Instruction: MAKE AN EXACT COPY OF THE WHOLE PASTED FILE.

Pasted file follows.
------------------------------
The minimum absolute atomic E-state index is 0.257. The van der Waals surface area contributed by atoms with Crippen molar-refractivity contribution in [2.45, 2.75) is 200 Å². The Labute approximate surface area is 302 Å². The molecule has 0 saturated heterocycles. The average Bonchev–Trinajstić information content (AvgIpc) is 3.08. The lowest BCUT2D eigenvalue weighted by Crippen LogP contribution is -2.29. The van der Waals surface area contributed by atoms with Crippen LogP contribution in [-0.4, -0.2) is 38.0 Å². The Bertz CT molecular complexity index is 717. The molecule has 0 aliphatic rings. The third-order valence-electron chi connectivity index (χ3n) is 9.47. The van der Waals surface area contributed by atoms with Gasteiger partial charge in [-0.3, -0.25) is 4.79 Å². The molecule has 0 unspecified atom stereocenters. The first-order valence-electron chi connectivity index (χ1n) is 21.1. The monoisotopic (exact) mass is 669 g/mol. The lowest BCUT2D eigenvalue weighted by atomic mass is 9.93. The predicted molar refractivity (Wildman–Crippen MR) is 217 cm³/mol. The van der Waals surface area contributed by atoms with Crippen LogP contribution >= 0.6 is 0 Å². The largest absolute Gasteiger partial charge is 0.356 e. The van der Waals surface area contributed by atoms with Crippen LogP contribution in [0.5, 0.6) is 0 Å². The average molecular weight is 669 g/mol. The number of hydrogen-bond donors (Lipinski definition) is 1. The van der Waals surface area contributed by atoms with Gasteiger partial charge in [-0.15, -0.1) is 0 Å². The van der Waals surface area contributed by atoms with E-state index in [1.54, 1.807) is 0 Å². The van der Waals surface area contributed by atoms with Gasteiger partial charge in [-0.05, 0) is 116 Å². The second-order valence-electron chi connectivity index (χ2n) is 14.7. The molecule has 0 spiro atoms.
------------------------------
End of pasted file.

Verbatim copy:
The minimum absolute atomic E-state index is 0.257. The van der Waals surface area contributed by atoms with Crippen molar-refractivity contribution in [2.45, 2.75) is 200 Å². The Labute approximate surface area is 302 Å². The molecule has 0 saturated heterocycles. The average Bonchev–Trinajstić information content (AvgIpc) is 3.08. The lowest BCUT2D eigenvalue weighted by Crippen LogP contribution is -2.29. The van der Waals surface area contributed by atoms with Crippen LogP contribution in [-0.4, -0.2) is 38.0 Å². The Bertz CT molecular complexity index is 717. The molecule has 0 aliphatic rings. The third-order valence-electron chi connectivity index (χ3n) is 9.47. The van der Waals surface area contributed by atoms with Gasteiger partial charge in [-0.3, -0.25) is 4.79 Å². The molecule has 0 unspecified atom stereocenters. The first-order valence-electron chi connectivity index (χ1n) is 21.1. The monoisotopic (exact) mass is 669 g/mol. The lowest BCUT2D eigenvalue weighted by atomic mass is 9.93. The predicted molar refractivity (Wildman–Crippen MR) is 217 cm³/mol. The van der Waals surface area contributed by atoms with Crippen LogP contribution >= 0.6 is 0 Å². The largest absolute Gasteiger partial charge is 0.356 e. The van der Waals surface area contributed by atoms with Crippen LogP contribution in [0.5, 0.6) is 0 Å². The average molecular weight is 669 g/mol. The number of hydrogen-bond donors (Lipinski definition) is 1. The van der Waals surface area contributed by atoms with Gasteiger partial charge in [-0.15, -0.1) is 0 Å². The van der Waals surface area contributed by atoms with E-state index in [1.54, 1.807) is 0 Å². The van der Waals surface area contributed by atoms with Gasteiger partial charge in [-0.05, 0) is 116 Å². The second-order valence-electron chi connectivity index (χ2n) is 14.7. The molecule has 0 spiro atoms.